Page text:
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Social robots startup Jibo Inc. raises money from Charles River, but stays quiet

Posted by Scott Kirsner  January 29, 2013 07:45 AM

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It has been quite a few years since I first heard that MIT Media Lab prof Cynthia Breazeal was working on a company to commercialize some of her work, which focuses on expressive robots that can interact naturally with humans. But now it actually seems to be happening. There's no site yet, and Breazeal isn't talking, but she has raised several million dollars in early funding from Bruce Sachs at Charles River Ventures and filed to have the company's name, Jibo Inc., trademarked.

A former iRobot executive, Thomas Allen, had listed his new employer as Jibo on LinkedIn. But he removed the affiliation shortly after I started making inquiries about the company. Jibo has been talking to other local prospective employees with experience in launching consumer electronics, and my hunch is that the company will end up marketing a product for consumer use, as opposed to a bot for industrial applications.

Jibo's trademark application gives a bit of insight into what the company may be up to: it discusses "personal robots, namely, interactive social and emotive robots that provide information, entertainment, education, and communications capabilities." And among the patents that have been issued to Breazeal is one for "interactive systems employing robotic companions."

Screen Shot 2013-01-21 at 4.33.40 PM.pngIn the late 1990s, Breazeal designed one of the first social robots, Kismet, which was able to react to humans based on how they moved and their tone of voice; it is now on display at the MIT Museum. In 2008, the Nexi robot from Breazeal's Personal Robots group at MIT was named one of Time Magazine's 50 best inventions of the year. Another bot from the Personal Robots group, Tofu, is pictured at left.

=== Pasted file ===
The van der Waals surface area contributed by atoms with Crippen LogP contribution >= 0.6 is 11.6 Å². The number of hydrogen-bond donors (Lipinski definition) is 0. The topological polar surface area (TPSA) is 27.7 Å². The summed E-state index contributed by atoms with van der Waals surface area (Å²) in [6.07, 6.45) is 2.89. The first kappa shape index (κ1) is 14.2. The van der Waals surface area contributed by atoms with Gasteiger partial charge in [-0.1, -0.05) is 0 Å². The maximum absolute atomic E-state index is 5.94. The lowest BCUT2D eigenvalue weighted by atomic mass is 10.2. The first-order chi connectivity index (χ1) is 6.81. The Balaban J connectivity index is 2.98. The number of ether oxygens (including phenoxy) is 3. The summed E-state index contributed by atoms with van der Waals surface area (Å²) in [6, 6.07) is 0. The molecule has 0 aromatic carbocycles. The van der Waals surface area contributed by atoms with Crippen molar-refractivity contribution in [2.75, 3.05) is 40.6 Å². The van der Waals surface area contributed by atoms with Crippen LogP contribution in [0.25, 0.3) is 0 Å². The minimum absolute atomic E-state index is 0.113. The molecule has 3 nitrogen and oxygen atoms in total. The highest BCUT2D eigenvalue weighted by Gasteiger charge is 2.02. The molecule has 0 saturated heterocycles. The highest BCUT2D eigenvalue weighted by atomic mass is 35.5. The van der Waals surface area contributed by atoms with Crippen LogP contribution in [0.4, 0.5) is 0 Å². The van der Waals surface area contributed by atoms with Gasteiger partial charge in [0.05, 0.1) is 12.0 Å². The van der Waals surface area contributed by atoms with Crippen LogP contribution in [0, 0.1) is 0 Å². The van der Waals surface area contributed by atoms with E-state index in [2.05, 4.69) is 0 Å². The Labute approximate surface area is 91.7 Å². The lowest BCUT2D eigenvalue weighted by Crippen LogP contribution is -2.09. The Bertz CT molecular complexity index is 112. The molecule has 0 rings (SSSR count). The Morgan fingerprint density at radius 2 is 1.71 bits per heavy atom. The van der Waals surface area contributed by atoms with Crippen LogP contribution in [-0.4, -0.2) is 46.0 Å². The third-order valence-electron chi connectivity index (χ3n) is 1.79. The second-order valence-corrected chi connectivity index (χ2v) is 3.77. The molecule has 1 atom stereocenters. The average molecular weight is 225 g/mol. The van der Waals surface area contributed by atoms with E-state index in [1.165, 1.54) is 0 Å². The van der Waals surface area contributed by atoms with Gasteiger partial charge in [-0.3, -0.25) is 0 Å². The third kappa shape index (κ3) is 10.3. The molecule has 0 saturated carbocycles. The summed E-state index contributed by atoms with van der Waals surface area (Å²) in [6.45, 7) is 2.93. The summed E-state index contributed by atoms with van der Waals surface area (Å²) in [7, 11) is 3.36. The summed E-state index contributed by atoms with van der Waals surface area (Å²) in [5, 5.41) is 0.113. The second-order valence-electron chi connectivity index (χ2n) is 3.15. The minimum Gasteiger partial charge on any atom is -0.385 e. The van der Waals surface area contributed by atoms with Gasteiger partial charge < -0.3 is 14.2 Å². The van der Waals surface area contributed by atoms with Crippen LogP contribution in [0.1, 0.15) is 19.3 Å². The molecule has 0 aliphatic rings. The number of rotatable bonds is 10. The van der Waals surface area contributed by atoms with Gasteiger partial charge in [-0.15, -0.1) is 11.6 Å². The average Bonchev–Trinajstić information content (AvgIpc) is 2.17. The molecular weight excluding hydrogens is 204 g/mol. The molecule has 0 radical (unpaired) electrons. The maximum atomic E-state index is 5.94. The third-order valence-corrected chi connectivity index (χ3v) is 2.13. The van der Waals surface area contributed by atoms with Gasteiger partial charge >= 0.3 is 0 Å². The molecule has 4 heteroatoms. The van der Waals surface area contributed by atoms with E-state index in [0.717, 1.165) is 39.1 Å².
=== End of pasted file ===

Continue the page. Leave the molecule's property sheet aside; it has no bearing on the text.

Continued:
Breazeal gave a talk at the TEDWomen conference in 2010 about "the rise of personal robots." I've embedded it below. (The picture of Breazeal above originally accompanied a 2011 piece in the Globe, when she was listed among the city's 25 most stylish people.)

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Scott Kirsner was part of the team that launched Boston.com in 1995, and has been writing a column for the Globe since 2000. His work has also appeared in Wired, Fast Company, The New York Times, BusinessWeek, Newsweek, and Variety. Scott is also the author of the books "Fans, Friends & Followers" and "Inventing the Movies," was the editor of "The Convergence Guide: Life Sciences in New England," and was a contributor to "The Good City: Writers Explore 21st Century Boston." Scott also helps organize several local events on entrepreneurship, including the Nantucket Conference and Future Forward. Here's some background on how Scott decides what to cover, and how to pitch him a story idea.

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